According to the Administrative Code, sexual harassment means unwelcome sexual advances, requests for sexual favors, or other verbal or physical conduct of a sexual nature from any person directed towards or in the presence of an employee or job applicant when:
- Submission to such conduct is either explicitly or implicitly a term or condition of an individual’s employment
- Submission to or rejection of such conduct by an individual is used as the basis for employment decisions affecting such individual, or
- Such conduct has the purpose or effect of unreasonably interfering with an individual’s work performance or creating an intimidating, hostile, or offensive working environment
The Florida Civil Rights Act of 1992 was enacted to secure for all individuals within the state freedom from discrimination because of:
- National origin
- Marital status.
The Florida Civil Rights Act applies to “any person employing 15 or more employees for each working day in each of 20 or more calendar weeks in the current or preceding calendar year, and any agent of such a person.” It also applies to employment agencies and labor organizations.
Many workers feel unsure whether their experience constitutes sexual harassment and what they can do about it. If you need advice, consult an experienced sexual harassment attorney at Cruz Law, who can listen to your story and explain your legal options.
Who is Liable for Sexual Harassment in the Workplace?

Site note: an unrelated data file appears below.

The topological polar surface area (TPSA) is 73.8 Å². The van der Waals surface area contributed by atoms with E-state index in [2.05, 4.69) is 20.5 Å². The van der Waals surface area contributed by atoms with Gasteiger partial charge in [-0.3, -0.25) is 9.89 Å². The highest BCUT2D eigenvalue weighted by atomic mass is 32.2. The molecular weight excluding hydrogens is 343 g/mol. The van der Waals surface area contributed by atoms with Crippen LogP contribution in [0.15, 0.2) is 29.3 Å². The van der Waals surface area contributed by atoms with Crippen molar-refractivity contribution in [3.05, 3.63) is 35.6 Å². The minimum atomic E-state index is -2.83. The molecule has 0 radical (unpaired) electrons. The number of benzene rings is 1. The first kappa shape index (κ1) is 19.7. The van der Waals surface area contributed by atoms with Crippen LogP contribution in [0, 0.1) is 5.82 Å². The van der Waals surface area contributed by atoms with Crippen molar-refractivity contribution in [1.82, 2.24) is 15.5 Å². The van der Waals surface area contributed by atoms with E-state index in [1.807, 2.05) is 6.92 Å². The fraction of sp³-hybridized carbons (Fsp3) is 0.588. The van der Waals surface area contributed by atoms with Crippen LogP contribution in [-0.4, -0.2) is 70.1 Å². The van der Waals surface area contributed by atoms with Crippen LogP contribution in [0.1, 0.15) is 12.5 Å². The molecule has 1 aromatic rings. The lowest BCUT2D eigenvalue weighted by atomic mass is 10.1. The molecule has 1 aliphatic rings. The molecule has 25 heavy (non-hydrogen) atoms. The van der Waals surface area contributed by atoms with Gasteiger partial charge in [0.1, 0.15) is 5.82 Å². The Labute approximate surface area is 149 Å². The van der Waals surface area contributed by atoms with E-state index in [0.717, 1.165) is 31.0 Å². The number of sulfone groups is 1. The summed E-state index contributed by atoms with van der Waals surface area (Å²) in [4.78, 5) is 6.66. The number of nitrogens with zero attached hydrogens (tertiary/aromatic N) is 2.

Employers are responsible for illegal conduct within their workplaces. They should ensure their facilities are reasonably safe and take action right away when security issues arise. Florida law requires employers to develop and advise employees of policies prohibiting sexual harassment and procedures to investigate and resolve complaints.
In addition, businesses must review all complaints of sexual harassment promptly. They should not tolerate retaliation against anyone who has filed a complaint in good faith or participated in a sexual harassment investigation or proceeding.
Companies must also discipline employees who engage in sexual harassment. A supervisor or managerial employee who has knowledge of sexual harassment and does not immediately report it could also face disciplinary action.
Reporting Sexual Harassment in Florida
You should first report sexual harassment to your company’s human resources department and follow all written policies for making a complaint as soon as possible. Keep copies of everything connected to the case.
If your employer does not respond appropriately to your complaint about sexual harassment in the workplace, you may file a complaint with the Florida Commission on Human Relations or the U.S. Equal Employment Opportunity Commission (EEOC). A sexual harassment attorney from Cruz Law Firm can explain the process and related deadlines to you.
Several outcomes are possible at this stage. You may be able to mediate a settlement that provides compensation from the company out of court. If you cannot reach an appropriate settlement, the EEOC will issue a Notice of Right to Sue after investigating the matter. If they find cause, you have 90 days to file a lawsuit seeking compensation and/or other relief, such as reinstatement to the job. With such a short deadline, it is wise to seek help from a sexual harassment attorney early in the process to protect your rights and avoid missing crucial deadlines.
Ask Us About Legal Recourse for Victims of Sexual Harassment
At Cruz Law Firm, we understand how difficult it can be to speak out after experiencing sexual harassment at work. But Florida law allows you to demand justice for what you’ve been through. Talk with an experienced Tallahassee sexual harassment attorney from our firm today. We can help you file a claim with the appropriate authorities and demand accountability.
Contact Cruz Law today for a confidential consultation with a Tallahassee sexual harassment attorney. We represent clients from Tallahassee, Jacksonville, and across the Florida Panhandle.